VA Might Yet Move to Commercial EHR System

By Sandra Basu

While VA said last year that it would release VistA 4 in FY 2018 – as depicted in this graphic — that the system might not be the electronic health record it uses in the future, according to current information.

WASHINGTON — After years of working to modernize its electronic health record internally, a senior IT official indicated last month that a shift to a commercial EHR is the likely path forward for VA.

“It is going to be my goal and my charge that we go commercial to the greatest extent possible, because we have not had a great track record on developing software,” said Acting Assistant Secretary for Information and Technology and CIO Rob C. Thomas.

VA and DoD decided to use different EHRs back in 2013. At the time, VA said it would modernize VistA while DoD said it would buy a commercially-available system, which it rolled out at its first medical facility last month.

Last year, VA appeared to shift directions when officials said that, while it would release VistA 4 in fiscal year 2018, the system might not be the EHR that it uses in the future.

Thomas told lawmakers at a House committee hearing that VA completed a cost-benefit analysis of continued development of VistA as well as other EHR options, completed at the end of December of 2016.

While he said he was “confident” the agency was “going to go commercial,” he cautioned that he “cannot speak” for then-VA Secretary nominee David J. Shulkin, MD, who was awaiting confirmation at the time of the hearing.

“I’ve worked with him the past 18 months; he’s very decisive,” Thomas explained.

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Comments (5)

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  1. Bill McGuirt says:

    I agree with Mr. Powner. There are numerous deficiencies when trying to transition from the DOD system to the VA system. The VA takes care of the same patients that transition from the DOD. Why then would there be a system in place that does not make communication smoother with easier accessibility to information? As a reservist, I have encountered this problem. I practically need to have a hand delivered copy of all my medical records during any time I have been deployed.

  2. Eric P Cohen, MD says:

    The VA CPRS clinical computer system is by far better than any commercial EHR.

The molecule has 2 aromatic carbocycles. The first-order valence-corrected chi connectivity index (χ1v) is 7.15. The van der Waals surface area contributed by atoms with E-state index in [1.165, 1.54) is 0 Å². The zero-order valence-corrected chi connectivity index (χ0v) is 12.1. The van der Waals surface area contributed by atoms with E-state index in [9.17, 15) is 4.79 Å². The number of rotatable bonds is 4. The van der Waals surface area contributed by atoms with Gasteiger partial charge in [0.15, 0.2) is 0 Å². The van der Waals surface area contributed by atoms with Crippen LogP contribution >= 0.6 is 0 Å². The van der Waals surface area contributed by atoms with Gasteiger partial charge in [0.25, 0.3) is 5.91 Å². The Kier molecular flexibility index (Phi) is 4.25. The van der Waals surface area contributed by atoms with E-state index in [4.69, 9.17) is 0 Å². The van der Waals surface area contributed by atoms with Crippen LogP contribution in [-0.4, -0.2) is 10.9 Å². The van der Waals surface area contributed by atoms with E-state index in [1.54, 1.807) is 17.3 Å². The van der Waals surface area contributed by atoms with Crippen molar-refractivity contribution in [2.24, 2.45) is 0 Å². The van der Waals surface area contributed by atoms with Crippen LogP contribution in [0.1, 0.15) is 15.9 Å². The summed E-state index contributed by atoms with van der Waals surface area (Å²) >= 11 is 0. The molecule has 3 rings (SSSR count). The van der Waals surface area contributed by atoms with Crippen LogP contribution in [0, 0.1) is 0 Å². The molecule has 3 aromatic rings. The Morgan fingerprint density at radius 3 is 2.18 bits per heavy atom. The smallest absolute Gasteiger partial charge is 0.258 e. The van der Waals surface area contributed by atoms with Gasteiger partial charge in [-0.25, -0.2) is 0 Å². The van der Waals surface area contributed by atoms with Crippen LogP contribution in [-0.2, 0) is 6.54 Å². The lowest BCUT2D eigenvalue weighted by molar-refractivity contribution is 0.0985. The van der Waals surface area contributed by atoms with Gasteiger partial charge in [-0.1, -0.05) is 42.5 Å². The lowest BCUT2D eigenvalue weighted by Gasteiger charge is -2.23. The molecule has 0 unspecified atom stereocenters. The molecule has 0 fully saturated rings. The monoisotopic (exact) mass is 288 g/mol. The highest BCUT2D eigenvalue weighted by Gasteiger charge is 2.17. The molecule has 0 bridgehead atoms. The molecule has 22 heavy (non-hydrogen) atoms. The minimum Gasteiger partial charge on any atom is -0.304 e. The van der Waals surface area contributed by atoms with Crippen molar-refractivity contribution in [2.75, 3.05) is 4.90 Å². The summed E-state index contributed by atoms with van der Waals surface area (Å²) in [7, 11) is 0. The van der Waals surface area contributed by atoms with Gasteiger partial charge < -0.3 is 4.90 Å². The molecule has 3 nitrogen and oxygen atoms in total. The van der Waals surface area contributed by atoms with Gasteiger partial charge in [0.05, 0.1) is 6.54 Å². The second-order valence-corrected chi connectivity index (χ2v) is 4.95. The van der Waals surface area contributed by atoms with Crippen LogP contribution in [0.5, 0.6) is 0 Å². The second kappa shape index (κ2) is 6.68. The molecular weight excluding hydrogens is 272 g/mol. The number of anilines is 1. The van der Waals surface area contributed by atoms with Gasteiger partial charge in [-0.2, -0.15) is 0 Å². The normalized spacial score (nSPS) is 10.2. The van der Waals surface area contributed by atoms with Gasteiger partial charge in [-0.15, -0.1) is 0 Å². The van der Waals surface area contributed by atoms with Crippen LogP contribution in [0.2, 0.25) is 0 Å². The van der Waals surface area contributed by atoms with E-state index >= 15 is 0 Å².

Let’s keep what works well.

  3. Anissa Litwin says:

    I am a pharmacist at the VA. I’ve started working more closely with the veterans who bring us prescriptions from Choice program providers. I called one provider’s office the other day to request a prescription be faxed to my office for the veteran. The person from the Choice program provider’s office said they don’t even do faxes anymore and all they do are “e-prescribing” and she was extremely surprised that we didn’t accept prescriptions that way. I’m really hoping that whatever new system we get is also capable of interacting with the non-VA providers’ systems. We should be able to operate just like any other retail pharmacy in that regard by accepting electronic prescriptions from outside providers. And we should be able to work across VA systems to fill prescriptions from other VA’s. Right now that is also something that frustrates the veterans when they have to travel away from their home station.

  4. Rae Stoddard says:

    I am a pharmacist at the VA. I work with veterans frequently that have to travel to larger VA’s for specialized services. They will then return back to their main facility and want to refill prescriptions from the larger specialized provider/facility and do not understand why we can run the refill through for them. Our system is not set up to do this, we are only linked to look. Unlike outside retail pharmacies that linked together and can fill from town to another town or even another state. This can be a frustration for our veterans.

  5. Ashraf El-Meanawy says:

    The commercial EHR systems currently available are obscenely expensive and each has it’s major flaws. It has been shown that physician’s productivity dropped by up to 20% with EPIC care (even after they became proficient). It does not talk to any imaging package available an integration with labs system leaves a lot to be desired. I can give example for all. The current VA EHR system is not perfect but it is efficient and can be improved by hiring a team of programmers and physicians to have this as their full time job. Out academic affiliate spent more than 250 million on EPIC so far and it is not complete. the dollar bleeding will continue.

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